Lawrence Jacobs

Recent Articles

Health and Wealth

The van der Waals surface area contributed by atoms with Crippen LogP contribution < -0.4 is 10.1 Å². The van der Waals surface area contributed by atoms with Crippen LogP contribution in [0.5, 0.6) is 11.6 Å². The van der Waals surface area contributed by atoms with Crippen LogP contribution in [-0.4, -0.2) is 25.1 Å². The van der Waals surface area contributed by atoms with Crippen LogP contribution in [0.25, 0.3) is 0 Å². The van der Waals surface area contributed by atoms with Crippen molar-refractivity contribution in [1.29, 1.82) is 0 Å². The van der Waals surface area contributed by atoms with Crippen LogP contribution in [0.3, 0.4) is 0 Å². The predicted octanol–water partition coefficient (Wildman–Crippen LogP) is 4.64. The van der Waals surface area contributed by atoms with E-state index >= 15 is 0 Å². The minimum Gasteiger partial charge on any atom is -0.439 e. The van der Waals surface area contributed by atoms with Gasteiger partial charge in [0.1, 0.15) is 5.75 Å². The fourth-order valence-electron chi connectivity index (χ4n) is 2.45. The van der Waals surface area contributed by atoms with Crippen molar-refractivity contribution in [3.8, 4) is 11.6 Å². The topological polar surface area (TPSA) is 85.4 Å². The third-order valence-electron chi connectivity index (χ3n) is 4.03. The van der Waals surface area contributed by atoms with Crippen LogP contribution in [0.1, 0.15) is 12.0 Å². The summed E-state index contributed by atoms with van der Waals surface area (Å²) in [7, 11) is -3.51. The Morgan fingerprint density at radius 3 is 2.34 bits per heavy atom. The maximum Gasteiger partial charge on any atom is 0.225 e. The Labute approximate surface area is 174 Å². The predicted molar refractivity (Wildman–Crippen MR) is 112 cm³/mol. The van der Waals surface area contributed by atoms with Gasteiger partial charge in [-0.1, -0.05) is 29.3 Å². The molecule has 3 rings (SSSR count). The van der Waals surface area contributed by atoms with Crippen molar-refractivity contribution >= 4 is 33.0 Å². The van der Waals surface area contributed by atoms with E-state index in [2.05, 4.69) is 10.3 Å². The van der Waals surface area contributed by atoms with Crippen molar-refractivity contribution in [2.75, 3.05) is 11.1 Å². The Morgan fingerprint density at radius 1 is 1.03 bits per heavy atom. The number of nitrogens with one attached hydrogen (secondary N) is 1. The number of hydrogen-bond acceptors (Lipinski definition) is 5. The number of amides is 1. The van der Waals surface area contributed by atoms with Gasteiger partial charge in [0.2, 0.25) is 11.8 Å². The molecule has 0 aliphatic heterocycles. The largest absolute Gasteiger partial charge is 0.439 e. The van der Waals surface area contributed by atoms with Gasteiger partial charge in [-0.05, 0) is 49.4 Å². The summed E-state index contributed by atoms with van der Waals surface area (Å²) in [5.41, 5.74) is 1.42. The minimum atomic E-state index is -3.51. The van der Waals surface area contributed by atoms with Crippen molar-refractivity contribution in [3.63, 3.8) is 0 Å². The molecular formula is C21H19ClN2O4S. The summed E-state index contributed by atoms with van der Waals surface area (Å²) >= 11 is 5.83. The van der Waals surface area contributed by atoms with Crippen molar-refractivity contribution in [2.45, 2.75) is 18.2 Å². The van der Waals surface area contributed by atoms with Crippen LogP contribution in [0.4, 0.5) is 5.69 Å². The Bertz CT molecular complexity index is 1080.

A look at Americans' health reveals the astonishing inequalities in our society. American girls are born with a life expectancy that ranks 19th in the world (in another survey they fall to 28th). Male babies rank 31st -- in a dead tie with Brunei. Among the 13 wealthiest countries, the United States ranks last or nearly so in almost every way we measure health: infant mortality, low birth weight, life expectancy at birth, life expectancy for infants. The average American boy lives three and a half fewer years than the average Japanese baby, despite higher rates of cigarette smoking in Japan. The American adolescent death rate is twice as high as, say, England's. These dismal American averages mask vast differences across our population. A male born in some sections of Washington, D.C., for example, has a life expectancy 40 years lower than a woman born in many wealthy neighborhoods. In short, great differences in wealth match up to -- indeed, they create -- terrible differences in...